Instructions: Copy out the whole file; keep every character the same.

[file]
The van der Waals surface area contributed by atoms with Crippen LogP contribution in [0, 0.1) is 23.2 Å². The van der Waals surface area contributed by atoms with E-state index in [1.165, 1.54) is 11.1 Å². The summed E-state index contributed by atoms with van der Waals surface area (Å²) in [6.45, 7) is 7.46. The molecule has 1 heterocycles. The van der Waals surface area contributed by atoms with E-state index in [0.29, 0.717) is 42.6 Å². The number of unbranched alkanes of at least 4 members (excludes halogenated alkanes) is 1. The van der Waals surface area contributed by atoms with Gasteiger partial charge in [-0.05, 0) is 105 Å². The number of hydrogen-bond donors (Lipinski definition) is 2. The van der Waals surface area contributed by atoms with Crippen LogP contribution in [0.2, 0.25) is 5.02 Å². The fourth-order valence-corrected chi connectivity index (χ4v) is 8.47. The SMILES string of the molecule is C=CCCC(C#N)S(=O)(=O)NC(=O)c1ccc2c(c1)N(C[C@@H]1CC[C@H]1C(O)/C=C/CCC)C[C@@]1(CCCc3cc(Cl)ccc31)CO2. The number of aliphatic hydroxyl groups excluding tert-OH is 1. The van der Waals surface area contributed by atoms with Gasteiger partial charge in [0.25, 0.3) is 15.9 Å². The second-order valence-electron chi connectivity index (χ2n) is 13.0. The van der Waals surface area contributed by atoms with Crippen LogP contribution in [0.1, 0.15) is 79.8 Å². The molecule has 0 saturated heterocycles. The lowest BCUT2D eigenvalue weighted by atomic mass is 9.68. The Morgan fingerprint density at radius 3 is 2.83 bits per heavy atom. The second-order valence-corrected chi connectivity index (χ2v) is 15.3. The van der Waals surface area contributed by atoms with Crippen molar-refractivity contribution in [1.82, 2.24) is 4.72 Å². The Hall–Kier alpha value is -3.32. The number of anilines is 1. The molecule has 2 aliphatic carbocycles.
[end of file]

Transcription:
The van der Waals surface area contributed by atoms with Crippen LogP contribution in [0, 0.1) is 23.2 Å². The van der Waals surface area contributed by atoms with E-state index in [1.165, 1.54) is 11.1 Å². The summed E-state index contributed by atoms with van der Waals surface area (Å²) in [6.45, 7) is 7.46. The molecule has 1 heterocycles. The van der Waals surface area contributed by atoms with E-state index in [0.29, 0.717) is 42.6 Å². The number of unbranched alkanes of at least 4 members (excludes halogenated alkanes) is 1. The van der Waals surface area contributed by atoms with Gasteiger partial charge in [-0.05, 0) is 105 Å². The number of hydrogen-bond donors (Lipinski definition) is 2. The van der Waals surface area contributed by atoms with Crippen LogP contribution in [0.2, 0.25) is 5.02 Å². The fourth-order valence-corrected chi connectivity index (χ4v) is 8.47. The SMILES string of the molecule is C=CCCC(C#N)S(=O)(=O)NC(=O)c1ccc2c(c1)N(C[C@@H]1CC[C@H]1C(O)/C=C/CCC)C[C@@]1(CCCc3cc(Cl)ccc31)CO2. The number of aliphatic hydroxyl groups excluding tert-OH is 1. The van der Waals surface area contributed by atoms with Gasteiger partial charge in [0.25, 0.3) is 15.9 Å². The second-order valence-electron chi connectivity index (χ2n) is 13.0. The van der Waals surface area contributed by atoms with Crippen LogP contribution in [0.1, 0.15) is 79.8 Å². The molecule has 0 saturated heterocycles. The lowest BCUT2D eigenvalue weighted by atomic mass is 9.68. The Morgan fingerprint density at radius 3 is 2.83 bits per heavy atom. The second-order valence-corrected chi connectivity index (χ2v) is 15.3. The van der Waals surface area contributed by atoms with Crippen molar-refractivity contribution in [1.82, 2.24) is 4.72 Å². The Hall–Kier alpha value is -3.32. The number of anilines is 1. The molecule has 2 aliphatic carbocycles.